vessel and cargo from the Bay of Biscay. Sailors must eat; but there is
a significant distinction between merchant-seamen and man-o'-war's-men.
The former is provided for at the "caboose," or "camboose," (Dutch,
_kombuis_); the latter goes to the "galley," (Italian, _galera_, in
helmet, primitively). This distinction is fast dying out, - the naval
term superseding the mercantile, - just as in America the title
"captain" has usurped the place of the more precise and orthodox term,
"master," which is now used only in law-papers. The "bowsprit" is a
compound of English and Dutch. The word "yard" is English; the word
"boom," Dutch. The word "reef" is Welsh, from _rhevu_, to thicken or
fold; "tack" and "sheet" are both Italian; "deck" is German. Other
words are the result of contractions. Few would trace in "dipsey," a
sounding-lead, the words "deep sea"; or in "futtocks" the combination
"foot-hooks," - the name of the connecting-pieces of the floor-timbers
of a ship. "Breast-hook" has escaped contraction. Sailors have, indeed,
a passion for metamorphosing words, - especially proper names. Those lie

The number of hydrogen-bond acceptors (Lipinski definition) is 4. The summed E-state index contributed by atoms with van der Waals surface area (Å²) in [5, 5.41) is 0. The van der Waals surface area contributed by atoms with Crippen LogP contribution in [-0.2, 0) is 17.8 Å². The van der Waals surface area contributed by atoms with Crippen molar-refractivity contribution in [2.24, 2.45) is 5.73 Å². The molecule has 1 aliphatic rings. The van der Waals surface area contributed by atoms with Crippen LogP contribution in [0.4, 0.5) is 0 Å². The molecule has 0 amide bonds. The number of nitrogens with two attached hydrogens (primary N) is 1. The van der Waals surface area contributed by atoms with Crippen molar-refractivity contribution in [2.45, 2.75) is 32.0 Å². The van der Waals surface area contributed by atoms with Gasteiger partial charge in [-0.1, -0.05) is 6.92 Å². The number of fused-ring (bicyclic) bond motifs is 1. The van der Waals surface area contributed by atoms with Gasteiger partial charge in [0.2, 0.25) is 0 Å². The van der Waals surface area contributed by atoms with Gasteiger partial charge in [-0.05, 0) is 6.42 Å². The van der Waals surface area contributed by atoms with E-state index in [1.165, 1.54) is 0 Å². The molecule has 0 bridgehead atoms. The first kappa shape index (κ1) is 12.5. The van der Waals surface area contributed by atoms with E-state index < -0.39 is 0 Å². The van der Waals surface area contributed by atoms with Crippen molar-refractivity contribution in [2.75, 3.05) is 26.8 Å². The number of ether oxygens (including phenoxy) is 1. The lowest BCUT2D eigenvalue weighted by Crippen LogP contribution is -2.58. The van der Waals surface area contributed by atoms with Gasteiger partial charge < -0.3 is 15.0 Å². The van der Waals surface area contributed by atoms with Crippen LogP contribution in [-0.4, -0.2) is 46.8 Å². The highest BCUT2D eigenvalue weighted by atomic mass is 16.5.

a little out of our track; but two instances are too good to be
omitted: - The "Bellerophon," of the British navy, was always known as
the "Bully-ruffian," and the "Ville de Milan," a French prize, as the
"Wheel-'em-along." Here you have a random bestowal of names which seems
to defy all analysis of the rule of their bestowal.

If the reader inclines to follow up the scent here indicated, we can
add a hint or two which may be of service. We have shown the sources,
which should, for purposes of classification, be designated, not as
English, Italian, Danish, etc., but nautically, as Mediterranean,
Baltic, or Atlantic. These three heads will serve for general
classification, to which must be added a fourth or "off-soundings"
department, into which should go all words suggested by whim or
accidental resemblances, - such terms as "monkey-rail," "Turk's head,"
"dead-eye," etc., - or which get the name of an inventor, as a
"Matthew-Walker knot." More than that cannot well be given without
going into the whole detail of naval history, tactics, and science, - a
thing, of course, impossible here.

This brings us to another view of the subject, which may serve for
conclusion. A great many people take upon themselves to act for and
about the sailor, to preach to him, make laws for him, act as his
counsel, write tracts for him, and generally to look after his moral
and physical well-being. Now eleven out of every dozen of these are
continually making themselves ridiculous by an utter ignorance of all
nautical matters. They pick up a few worn-out phrases of sea-life,
which have long since left the forecastle, and which have been bandied